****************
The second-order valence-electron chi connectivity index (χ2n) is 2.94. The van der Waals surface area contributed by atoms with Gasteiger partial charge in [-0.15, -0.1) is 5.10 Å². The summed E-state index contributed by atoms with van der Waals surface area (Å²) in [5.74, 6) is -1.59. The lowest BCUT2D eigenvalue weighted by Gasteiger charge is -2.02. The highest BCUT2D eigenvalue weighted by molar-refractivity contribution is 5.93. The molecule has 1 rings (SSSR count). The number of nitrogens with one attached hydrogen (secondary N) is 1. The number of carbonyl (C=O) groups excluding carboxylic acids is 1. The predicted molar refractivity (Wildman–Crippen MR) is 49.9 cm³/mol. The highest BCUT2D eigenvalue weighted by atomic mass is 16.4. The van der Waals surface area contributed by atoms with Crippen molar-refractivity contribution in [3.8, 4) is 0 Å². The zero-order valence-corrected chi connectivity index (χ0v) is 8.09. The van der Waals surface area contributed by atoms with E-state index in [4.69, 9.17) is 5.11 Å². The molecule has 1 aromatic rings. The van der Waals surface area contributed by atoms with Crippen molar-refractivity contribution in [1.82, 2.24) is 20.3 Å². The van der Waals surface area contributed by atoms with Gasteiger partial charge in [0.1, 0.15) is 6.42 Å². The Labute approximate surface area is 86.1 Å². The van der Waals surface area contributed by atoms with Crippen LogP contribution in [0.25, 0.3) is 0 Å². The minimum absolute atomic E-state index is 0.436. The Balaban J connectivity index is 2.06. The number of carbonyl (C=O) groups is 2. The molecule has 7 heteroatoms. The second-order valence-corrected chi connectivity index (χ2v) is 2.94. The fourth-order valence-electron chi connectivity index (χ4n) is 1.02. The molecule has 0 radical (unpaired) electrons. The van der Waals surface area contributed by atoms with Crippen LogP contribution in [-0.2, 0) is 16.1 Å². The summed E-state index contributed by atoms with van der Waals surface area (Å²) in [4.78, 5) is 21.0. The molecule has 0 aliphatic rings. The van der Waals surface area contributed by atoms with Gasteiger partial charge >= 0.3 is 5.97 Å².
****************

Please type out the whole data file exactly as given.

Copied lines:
The second-order valence-electron chi connectivity index (χ2n) is 2.94. The van der Waals surface area contributed by atoms with Gasteiger partial charge in [-0.15, -0.1) is 5.10 Å². The summed E-state index contributed by atoms with van der Waals surface area (Å²) in [5.74, 6) is -1.59. The lowest BCUT2D eigenvalue weighted by Gasteiger charge is -2.02. The highest BCUT2D eigenvalue weighted by molar-refractivity contribution is 5.93. The molecule has 1 rings (SSSR count). The number of nitrogens with one attached hydrogen (secondary N) is 1. The number of carbonyl (C=O) groups excluding carboxylic acids is 1. The predicted molar refractivity (Wildman–Crippen MR) is 49.9 cm³/mol. The highest BCUT2D eigenvalue weighted by atomic mass is 16.4. The van der Waals surface area contributed by atoms with Crippen molar-refractivity contribution in [3.8, 4) is 0 Å². The zero-order valence-corrected chi connectivity index (χ0v) is 8.09. The van der Waals surface area contributed by atoms with E-state index in [4.69, 9.17) is 5.11 Å². The molecule has 1 aromatic rings. The van der Waals surface area contributed by atoms with Crippen molar-refractivity contribution in [1.82, 2.24) is 20.3 Å². The van der Waals surface area contributed by atoms with Gasteiger partial charge in [0.1, 0.15) is 6.42 Å². The Labute approximate surface area is 86.1 Å². The van der Waals surface area contributed by atoms with Crippen LogP contribution in [0.25, 0.3) is 0 Å². The minimum absolute atomic E-state index is 0.436. The Balaban J connectivity index is 2.06. The number of carbonyl (C=O) groups is 2. The molecule has 7 heteroatoms. The second-order valence-corrected chi connectivity index (χ2v) is 2.94. The fourth-order valence-electron chi connectivity index (χ4n) is 1.02. The molecule has 0 radical (unpaired) electrons. The van der Waals surface area contributed by atoms with Crippen LogP contribution in [-0.2, 0) is 16.1 Å². The summed E-state index contributed by atoms with van der Waals surface area (Å²) in [4.78, 5) is 21.0. The molecule has 0 aliphatic rings. The van der Waals surface area contributed by atoms with Gasteiger partial charge >= 0.3 is 5.97 Å².